On Thursday, December 10th, Vancouver City Council will vote on new Tenant Relocation and Protection Guidelines. Council will also vote on a list of recommendations to the Province for changes to the Residential Tenancy Act (RTA).
These basic changes and recommendations are a welcome first step, but ultimately fall short of what is necessary to protect affordable housing and begin solving the housing crisis in Vancouver. The new Tenant Relocation and Protection Guidelines deliver some notable improvements over existing city policy, but are fundamentally insufficient to stem the tide of displacement.
These changes are too little, but they are also too late for a City Council elected on the promise to end homelessness by 2015. The proposed guidelines will at best soften the blow of eviction for a small number of tenants. The new reforms only apply when a development permit has been approved, and as such exclude the large number of tenants who are illegally evicted before this stage. They also exclude the large number of tenants who live in secondary rental units and tenants who are evicted by renovations that do not require a development permit.
It is important to note that what the City has termed a “relocation policy” is actually closer to an evictions support strategy, because the necessary affordable housing for relocation does not exist and because the new rental and social housing being built is not reasonably affordable, especially for low-income people. Some of Carnegie Community Action Project’s main concerns about the City’s rental recommendations are as follows:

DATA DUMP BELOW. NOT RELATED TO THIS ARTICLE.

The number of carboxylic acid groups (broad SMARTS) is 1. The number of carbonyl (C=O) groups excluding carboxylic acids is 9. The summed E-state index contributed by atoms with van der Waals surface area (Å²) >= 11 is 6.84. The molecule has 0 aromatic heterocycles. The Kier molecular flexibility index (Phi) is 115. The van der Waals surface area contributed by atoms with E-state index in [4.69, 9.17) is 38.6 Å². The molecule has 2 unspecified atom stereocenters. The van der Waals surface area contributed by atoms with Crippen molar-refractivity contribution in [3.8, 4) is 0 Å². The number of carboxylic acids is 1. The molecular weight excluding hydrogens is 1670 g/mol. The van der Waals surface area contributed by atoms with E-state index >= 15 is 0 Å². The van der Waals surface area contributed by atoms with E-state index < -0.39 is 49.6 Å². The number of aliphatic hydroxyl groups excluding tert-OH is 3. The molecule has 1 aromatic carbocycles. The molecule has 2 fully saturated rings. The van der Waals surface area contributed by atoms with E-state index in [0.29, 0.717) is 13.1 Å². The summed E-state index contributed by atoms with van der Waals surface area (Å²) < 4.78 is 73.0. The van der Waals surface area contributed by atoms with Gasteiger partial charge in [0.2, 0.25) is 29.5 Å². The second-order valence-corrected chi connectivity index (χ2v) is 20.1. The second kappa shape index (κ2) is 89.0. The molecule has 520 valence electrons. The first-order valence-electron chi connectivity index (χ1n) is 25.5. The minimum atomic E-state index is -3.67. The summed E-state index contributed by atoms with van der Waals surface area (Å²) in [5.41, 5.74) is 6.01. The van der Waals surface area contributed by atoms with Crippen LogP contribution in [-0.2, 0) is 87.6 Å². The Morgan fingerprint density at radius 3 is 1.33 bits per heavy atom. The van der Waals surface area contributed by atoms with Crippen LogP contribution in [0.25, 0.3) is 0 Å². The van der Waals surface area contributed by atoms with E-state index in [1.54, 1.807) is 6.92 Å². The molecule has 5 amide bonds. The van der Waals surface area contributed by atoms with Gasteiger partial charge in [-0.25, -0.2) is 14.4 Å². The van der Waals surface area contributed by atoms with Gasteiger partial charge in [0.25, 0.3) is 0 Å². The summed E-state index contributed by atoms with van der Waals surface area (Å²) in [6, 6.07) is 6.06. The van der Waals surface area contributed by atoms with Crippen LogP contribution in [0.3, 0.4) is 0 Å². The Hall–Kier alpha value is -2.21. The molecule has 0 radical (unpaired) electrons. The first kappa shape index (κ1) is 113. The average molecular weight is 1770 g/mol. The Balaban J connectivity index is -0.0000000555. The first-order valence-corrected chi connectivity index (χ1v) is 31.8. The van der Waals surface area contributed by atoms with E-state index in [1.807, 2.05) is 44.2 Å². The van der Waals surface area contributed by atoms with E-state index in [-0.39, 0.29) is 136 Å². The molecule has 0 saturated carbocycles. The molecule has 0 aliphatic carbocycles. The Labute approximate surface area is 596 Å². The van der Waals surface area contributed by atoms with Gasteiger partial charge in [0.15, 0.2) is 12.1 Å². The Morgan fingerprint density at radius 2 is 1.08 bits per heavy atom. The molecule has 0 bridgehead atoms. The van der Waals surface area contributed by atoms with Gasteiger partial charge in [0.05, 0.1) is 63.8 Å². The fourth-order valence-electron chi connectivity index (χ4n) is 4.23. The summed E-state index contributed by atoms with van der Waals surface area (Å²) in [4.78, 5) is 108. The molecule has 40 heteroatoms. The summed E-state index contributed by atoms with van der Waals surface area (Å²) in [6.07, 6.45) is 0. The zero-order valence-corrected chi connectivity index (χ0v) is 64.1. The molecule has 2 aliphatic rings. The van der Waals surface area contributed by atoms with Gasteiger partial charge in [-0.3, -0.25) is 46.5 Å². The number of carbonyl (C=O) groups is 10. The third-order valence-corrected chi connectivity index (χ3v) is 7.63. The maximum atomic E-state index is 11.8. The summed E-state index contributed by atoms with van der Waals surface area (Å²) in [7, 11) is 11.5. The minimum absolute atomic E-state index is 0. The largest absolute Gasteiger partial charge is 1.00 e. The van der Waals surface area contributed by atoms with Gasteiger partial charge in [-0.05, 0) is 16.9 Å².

Vancouver needs a stronger Rate of Change bylaw
The existing rate of change guidelines stipulate that the demolition or change of use of any rental housing unit is not permissible unless a housing agreement provides a 1 for 1 replacement of such rental housing units, on or off site. The problem with the rate of change bylaw is that it does not include any requirements regarding affordability. In practice this has meant that developers and landlords tear down low-rent housing and replace it with rental buildings at double or triple the previous rents. Yet, the new guidelines (Appendix B) do not change or strengthen the rate of change by-laws to address this loophole.
We need the Right of First Refusal at the same rate
One of the potentially promising changes is that tenants will have a right to first refusal in the case of demolitions and renovations, which stipulates that they will be able to move back into their unit at rates slightly below the new market rent. The problem is that in the current market climate, this guarantee will not mean much. The buildings being demolished are often older buildings with lower rents and with low-income tenants. Even with a 20% discount, new market rental (frequently renting for $1,700 for a 1-bedroom) is far out of range for the average renter, and especially for low-income tenants on welfare. The City should add a stipulation which requires landlords to rent the units for the same rent after renovations or redevelopment.
The City’s request to the Province that rent increases be tied to the unit instead of the tenant should be applied to all rental units, not just SRO units